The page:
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Reporter exposes ‘serious’ data breach after entering abandoned care home

A reporter exposed a “serious” data breach after gaining access to medical records and other sensitive material without being challenged – despite multiple security warnings.

Eastern Daily Press journalist Sabrina Johnson, pictured, discovered confidential patient records, staff notes and sensitive files after she was able to walk into an abandoned care home in Norfolk.

Sabrina’s investigation has now prompted action both from Norfolk County Council and the Information Commissioner’s Office.

Pine Heath nursing home in High Kelling, near Holt, closed suddenly in May 2017 after it was placed in special measures after being rated inadequate in a report by the CQC.

The EDP splashed on Sabrina's investigation on Friday

The EDP splashed on Sabrina’s investigation on Friday

Despite security signs promising 24-hour security, dog patrols and more, there was no evidence of any such measures in place and Sabrina walked unchallenged into the building through an open door following a tip-off from a reader.

There, she found piles of discarded sensitive material including private patient records, as well as boxes of nursing records dating back more than a decade and care plans with photographs of former residents stuck on to the front.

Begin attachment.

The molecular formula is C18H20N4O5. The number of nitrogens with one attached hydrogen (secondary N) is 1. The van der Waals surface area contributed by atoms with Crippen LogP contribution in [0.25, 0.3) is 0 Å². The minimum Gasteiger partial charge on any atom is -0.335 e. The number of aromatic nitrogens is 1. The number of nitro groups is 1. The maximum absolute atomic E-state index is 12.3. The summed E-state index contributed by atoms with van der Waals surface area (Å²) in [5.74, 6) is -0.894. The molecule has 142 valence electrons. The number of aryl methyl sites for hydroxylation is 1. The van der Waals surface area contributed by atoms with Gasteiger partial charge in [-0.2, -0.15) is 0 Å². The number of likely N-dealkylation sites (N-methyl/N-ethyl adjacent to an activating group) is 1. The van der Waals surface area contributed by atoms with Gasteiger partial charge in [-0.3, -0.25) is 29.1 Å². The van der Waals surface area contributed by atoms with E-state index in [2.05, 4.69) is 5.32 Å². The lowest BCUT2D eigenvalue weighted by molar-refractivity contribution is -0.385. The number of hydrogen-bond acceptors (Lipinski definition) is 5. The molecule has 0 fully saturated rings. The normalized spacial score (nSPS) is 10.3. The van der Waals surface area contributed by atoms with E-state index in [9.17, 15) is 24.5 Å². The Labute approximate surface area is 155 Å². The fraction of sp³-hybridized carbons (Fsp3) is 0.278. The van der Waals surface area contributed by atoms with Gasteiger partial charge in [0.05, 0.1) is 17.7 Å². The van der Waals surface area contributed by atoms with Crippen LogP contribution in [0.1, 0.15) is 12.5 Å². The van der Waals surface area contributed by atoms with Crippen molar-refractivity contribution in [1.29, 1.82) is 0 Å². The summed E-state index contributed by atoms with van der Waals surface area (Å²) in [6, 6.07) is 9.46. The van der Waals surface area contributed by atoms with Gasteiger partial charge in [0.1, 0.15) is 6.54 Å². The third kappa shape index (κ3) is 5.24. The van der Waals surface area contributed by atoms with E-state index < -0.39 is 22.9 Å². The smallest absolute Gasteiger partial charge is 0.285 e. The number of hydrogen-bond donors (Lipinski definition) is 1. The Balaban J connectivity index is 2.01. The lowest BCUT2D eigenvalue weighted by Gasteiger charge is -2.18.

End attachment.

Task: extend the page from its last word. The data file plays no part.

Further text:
In another room Sabrina saw unlocked filing cabinets containing dozens of staff records, including holiday forms, meeting notes, sickness forms and p45s, while former residents’ wallets and loyalty cards lay on a desk.

Norfolk County Council’s data protection team have moved to secure the paperwork after being alerted to Sabrina’s findings by the Norwich-based EDP, while the ICO is now assessing the information provided by the newspaper.

Sabrina told HTFP: “This was a breach of people’s personal data, which should have never been allowed to happen.

“When I saw what had been left at Pine Heath I was shocked, not only by the quantity of sensitive documents but also by the way they had been left unsecured in the dilapidated building.

“And I wasn’t alone, following our story readers have also shared their shock at the breach.

“Our story led to Norfolk County Council to go to the home to secure the documents and the Information Commissioner’s Office is launching an investigation which we will be following up on.”

A council spokesperson said: “Everyone has a right to expect their personal information to be stored securely, and the failure of the former care provider at Pine Heath to do so is a serious breach of both data protection legislation and their contractual obligations to Norfolk County Council.

“As Pine Heath is no longer operating and to ensure the personal information was secured, NCC has taken steps to secure the files to ensure that individuals’ personal data is no longer at risk.

“The matter has been reported to the Information Commissioner’s Office (ICO) to allow them to investigate further and we will cooperate with them as required to resolve this matter.”